Pulmonary hypertension (PH) is a hemodynamic and pathophysiologic condition characterized by elevated pulmonary artery pressure (PAP) and pulmonary vascular resistance (PVR), defined as an increase in the mean PAP of more than 20 mmHg at rest. PH can be a progressive and fatal disease if not treated appropriately. In the advanced stage of PH, the right ventricular (RV) function may be impaired, and it is associated with poor outcomes in PH. PH, however, can be easily misdiagnosed until the disease is at an advanced stage, because of its nonspecific and subtle symptoms in the early stages. PH is also a multi-factorial disease, it can be due to a primary elevation of pressure in the pulmonary arterial system alone (pulmonary arterial hypertension), or secondary to elevations of pressure in the pulmonary venous and pulmonary capillary systems (pulmonary venous hypertension). Establishing its etiology is also important for the early diagnosis of PH. Echocardiography is an important modality to assess the presence or absence of PH and its etiology, and it has been used to screen for this disease, determine the left and right heart structure and function, and assess the response to therapy in persons with PH. The pulmonary function test is also useful in PH, especially PH in chronic lung disorders. PH patients may also display mild to moderate ventilatory impairment in the absence of any evidence of lung airway or parenchymal disease, mainly in the form of airway obstruction. In this review, we discuss the diagnostic and prognostic role of clinical echocardiography and pulmonary function testing in clinical practice for pulmonary hypertension in this modern era.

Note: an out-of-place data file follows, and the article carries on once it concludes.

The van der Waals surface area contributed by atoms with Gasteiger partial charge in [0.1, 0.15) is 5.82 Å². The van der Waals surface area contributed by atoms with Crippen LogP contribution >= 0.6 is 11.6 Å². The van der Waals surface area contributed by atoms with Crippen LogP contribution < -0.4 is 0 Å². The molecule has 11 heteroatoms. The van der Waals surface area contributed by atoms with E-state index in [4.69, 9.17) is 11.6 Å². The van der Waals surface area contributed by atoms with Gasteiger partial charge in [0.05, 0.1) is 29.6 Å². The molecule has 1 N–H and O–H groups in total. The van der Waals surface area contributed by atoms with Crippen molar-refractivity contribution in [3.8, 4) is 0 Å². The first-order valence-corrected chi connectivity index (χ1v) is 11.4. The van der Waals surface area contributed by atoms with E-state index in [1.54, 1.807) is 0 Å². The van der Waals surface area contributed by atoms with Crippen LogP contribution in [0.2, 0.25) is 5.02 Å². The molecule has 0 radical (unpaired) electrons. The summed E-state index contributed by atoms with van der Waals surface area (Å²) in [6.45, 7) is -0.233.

|Number of pages||10|
|Journal||Rinsho byori. The Japanese journal of clinical pathology|
|Publication status||Published - Aug 1 2015|
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